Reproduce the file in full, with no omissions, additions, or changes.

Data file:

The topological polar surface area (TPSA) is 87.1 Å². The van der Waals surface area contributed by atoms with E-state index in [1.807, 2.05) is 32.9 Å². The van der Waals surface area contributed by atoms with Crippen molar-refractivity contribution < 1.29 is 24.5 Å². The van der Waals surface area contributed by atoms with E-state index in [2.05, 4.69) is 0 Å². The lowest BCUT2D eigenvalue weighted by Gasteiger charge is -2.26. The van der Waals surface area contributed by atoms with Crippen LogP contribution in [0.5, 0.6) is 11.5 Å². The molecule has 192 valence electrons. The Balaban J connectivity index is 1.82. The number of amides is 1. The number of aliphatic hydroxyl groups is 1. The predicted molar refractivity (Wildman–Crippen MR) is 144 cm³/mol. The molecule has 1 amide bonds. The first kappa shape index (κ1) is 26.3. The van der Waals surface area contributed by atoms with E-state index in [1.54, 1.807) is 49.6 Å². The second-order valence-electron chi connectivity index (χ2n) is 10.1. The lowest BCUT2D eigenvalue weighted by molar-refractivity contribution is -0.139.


The topological polar surface area (TPSA) is 87.1 Å². The van der Waals surface area contributed by atoms with E-state index in [1.807, 2.05) is 32.9 Å². The van der Waals surface area contributed by atoms with Crippen molar-refractivity contribution < 1.29 is 24.5 Å². The van der Waals surface area contributed by atoms with E-state index in [2.05, 4.69) is 0 Å². The lowest BCUT2D eigenvalue weighted by Gasteiger charge is -2.26. The van der Waals surface area contributed by atoms with Crippen LogP contribution in [0.5, 0.6) is 11.5 Å². The molecule has 192 valence electrons. The Balaban J connectivity index is 1.82. The number of amides is 1. The number of aliphatic hydroxyl groups is 1. The predicted molar refractivity (Wildman–Crippen MR) is 144 cm³/mol. The molecule has 1 amide bonds. The first kappa shape index (κ1) is 26.3. The van der Waals surface area contributed by atoms with E-state index in [1.54, 1.807) is 49.6 Å². The second-order valence-electron chi connectivity index (χ2n) is 10.1. The lowest BCUT2D eigenvalue weighted by molar-refractivity contribution is -0.139.